Cytotoxic T lymphocytes (CTLs) and natural killer cells kill virus-infected and tumor cells through the polarized release of perforin and granzymes. Perforin is a pore-forming toxin that creates a lesion in the plasma membrane of the target cell through which granzymes enter the cytosol and initiate apoptosis. Endosomal sorting complexes required for transport (ESCRT) proteins are involved in the repair of small membrane wounds. We found that ESCRT proteins were precisely recruited in target cells to sites of CTL engagement immediately after perforin release. Inhibition of ESCRT machinery in cancer-derived cells enhanced their susceptibility to CTL-mediated killing. Thus, repair of perforin pores by ESCRT machinery limits granzyme entry into the cytosol, potentially enabling target cells to resist cytolytic attack.
Cytotoxic lymphocytes, including cytotoxic T lymphocytes (CTLs) and natural killer (NK) cells, are responsible for identifying and destroying virus-infected or tumorigenic cells. To kill their targets, CTLs and NK cells secrete a pore-forming toxin called perforin through which apoptosis-inducing serine proteases (granzymes) are delivered directly into the cytosol. Successful killing of target cells often requires multiple hits from single or multiple T cells (1). This has led to the idea that cytotoxicity is additive, often requiring multiple rounds of sublethal lytic granule secretion events before a sufficient threshold of cytosolic granzyme activity is reached to initiate apoptosis in the target (2).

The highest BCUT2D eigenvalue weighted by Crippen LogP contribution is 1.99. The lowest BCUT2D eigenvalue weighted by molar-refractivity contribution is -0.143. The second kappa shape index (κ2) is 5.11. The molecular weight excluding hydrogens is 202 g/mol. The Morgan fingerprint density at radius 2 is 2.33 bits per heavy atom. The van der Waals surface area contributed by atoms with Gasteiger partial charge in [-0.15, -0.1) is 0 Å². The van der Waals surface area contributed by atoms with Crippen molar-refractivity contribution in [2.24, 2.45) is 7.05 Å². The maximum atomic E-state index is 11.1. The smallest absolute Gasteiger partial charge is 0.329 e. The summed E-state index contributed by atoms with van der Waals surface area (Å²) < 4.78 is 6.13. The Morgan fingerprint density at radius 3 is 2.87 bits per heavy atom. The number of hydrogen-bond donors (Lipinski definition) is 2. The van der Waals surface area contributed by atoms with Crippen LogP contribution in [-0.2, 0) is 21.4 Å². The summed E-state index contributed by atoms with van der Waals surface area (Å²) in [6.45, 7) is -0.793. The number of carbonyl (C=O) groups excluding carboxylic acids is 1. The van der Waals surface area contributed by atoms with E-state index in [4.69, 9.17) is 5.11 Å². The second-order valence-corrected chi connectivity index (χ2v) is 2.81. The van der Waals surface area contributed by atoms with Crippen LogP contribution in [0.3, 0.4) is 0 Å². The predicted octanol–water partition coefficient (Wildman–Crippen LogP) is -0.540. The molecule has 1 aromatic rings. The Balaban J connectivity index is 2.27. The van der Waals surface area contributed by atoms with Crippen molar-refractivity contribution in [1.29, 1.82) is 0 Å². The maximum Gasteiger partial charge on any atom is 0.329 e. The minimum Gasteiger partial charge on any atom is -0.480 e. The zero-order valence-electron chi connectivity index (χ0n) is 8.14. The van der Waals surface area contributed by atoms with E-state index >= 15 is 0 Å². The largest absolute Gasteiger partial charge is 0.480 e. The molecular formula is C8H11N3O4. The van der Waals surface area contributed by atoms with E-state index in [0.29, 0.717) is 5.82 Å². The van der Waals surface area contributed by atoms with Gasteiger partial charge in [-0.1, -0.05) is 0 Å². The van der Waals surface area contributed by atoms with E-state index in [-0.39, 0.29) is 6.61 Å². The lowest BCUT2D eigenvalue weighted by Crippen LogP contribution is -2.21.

Loss of plasma membrane integrity induced by cytolytic proteins or mechanical damage leads to a membrane repair response. Damage results in an influx of extracellular Ca2+, which has been proposed to lead to the removal of the membrane lesion by endocytosis, resealing of the lesions by lysosomal secretion, or budding into extracellular vesicles (3). Perforin pore formation was initially reported to enhance endocytosis of perforin (4), but subsequent work has challenged this claim (5). Endosomal sorting complexes required for transport (ESCRT) proteins can repair small wounds and pores in the plasma membrane caused by bacterial pore-forming toxins, mechanical wounding, and laser ablation (67). ESCRT proteins are transiently recruited to sites of membrane damage in a Ca2+-dependent fashion, where they assemble budding structures that shed to eliminate the wound and restore plasma membrane integrity. ESCRT-dependent membrane repair has been implicated in the resealing of endogenous pore-mediated plasma membrane damage during necroptosis (8) and pyroptosis (9).